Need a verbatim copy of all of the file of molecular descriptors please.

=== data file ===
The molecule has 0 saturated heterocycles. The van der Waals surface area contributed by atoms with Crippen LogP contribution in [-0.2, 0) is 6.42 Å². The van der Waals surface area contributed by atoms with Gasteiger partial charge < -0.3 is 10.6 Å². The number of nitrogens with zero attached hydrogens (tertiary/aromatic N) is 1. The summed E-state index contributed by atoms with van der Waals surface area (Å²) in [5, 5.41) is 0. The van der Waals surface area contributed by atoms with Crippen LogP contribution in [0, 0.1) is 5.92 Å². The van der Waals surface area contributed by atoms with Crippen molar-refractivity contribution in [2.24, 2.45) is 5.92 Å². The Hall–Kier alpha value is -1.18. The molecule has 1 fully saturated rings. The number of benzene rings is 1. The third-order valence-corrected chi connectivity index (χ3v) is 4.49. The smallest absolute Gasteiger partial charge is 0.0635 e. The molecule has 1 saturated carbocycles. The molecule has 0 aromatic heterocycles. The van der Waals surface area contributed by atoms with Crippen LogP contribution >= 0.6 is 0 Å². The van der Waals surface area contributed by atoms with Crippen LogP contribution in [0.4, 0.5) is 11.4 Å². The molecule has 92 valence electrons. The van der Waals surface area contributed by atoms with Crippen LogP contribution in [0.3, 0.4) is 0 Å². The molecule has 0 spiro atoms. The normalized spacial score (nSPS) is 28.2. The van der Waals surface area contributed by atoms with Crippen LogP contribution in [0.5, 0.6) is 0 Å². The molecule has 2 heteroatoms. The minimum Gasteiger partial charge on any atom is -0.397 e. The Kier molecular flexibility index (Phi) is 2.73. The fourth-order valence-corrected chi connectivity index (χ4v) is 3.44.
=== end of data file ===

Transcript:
The molecule has 0 saturated heterocycles. The van der Waals surface area contributed by atoms with Crippen LogP contribution in [-0.2, 0) is 6.42 Å². The van der Waals surface area contributed by atoms with Gasteiger partial charge < -0.3 is 10.6 Å². The number of nitrogens with zero attached hydrogens (tertiary/aromatic N) is 1. The summed E-state index contributed by atoms with van der Waals surface area (Å²) in [5, 5.41) is 0. The van der Waals surface area contributed by atoms with Crippen LogP contribution in [0, 0.1) is 5.92 Å². The van der Waals surface area contributed by atoms with Crippen molar-refractivity contribution in [2.24, 2.45) is 5.92 Å². The Hall–Kier alpha value is -1.18. The molecule has 1 fully saturated rings. The number of benzene rings is 1. The third-order valence-corrected chi connectivity index (χ3v) is 4.49. The smallest absolute Gasteiger partial charge is 0.0635 e. The molecule has 1 saturated carbocycles. The molecule has 0 aromatic heterocycles. The van der Waals surface area contributed by atoms with Crippen LogP contribution >= 0.6 is 0 Å². The van der Waals surface area contributed by atoms with Crippen LogP contribution in [0.4, 0.5) is 11.4 Å². The molecule has 92 valence electrons. The van der Waals surface area contributed by atoms with Crippen LogP contribution in [0.3, 0.4) is 0 Å². The molecule has 0 spiro atoms. The normalized spacial score (nSPS) is 28.2. The van der Waals surface area contributed by atoms with Crippen LogP contribution in [0.5, 0.6) is 0 Å². The molecule has 2 heteroatoms. The minimum Gasteiger partial charge on any atom is -0.397 e. The Kier molecular flexibility index (Phi) is 2.73. The fourth-order valence-corrected chi connectivity index (χ4v) is 3.44.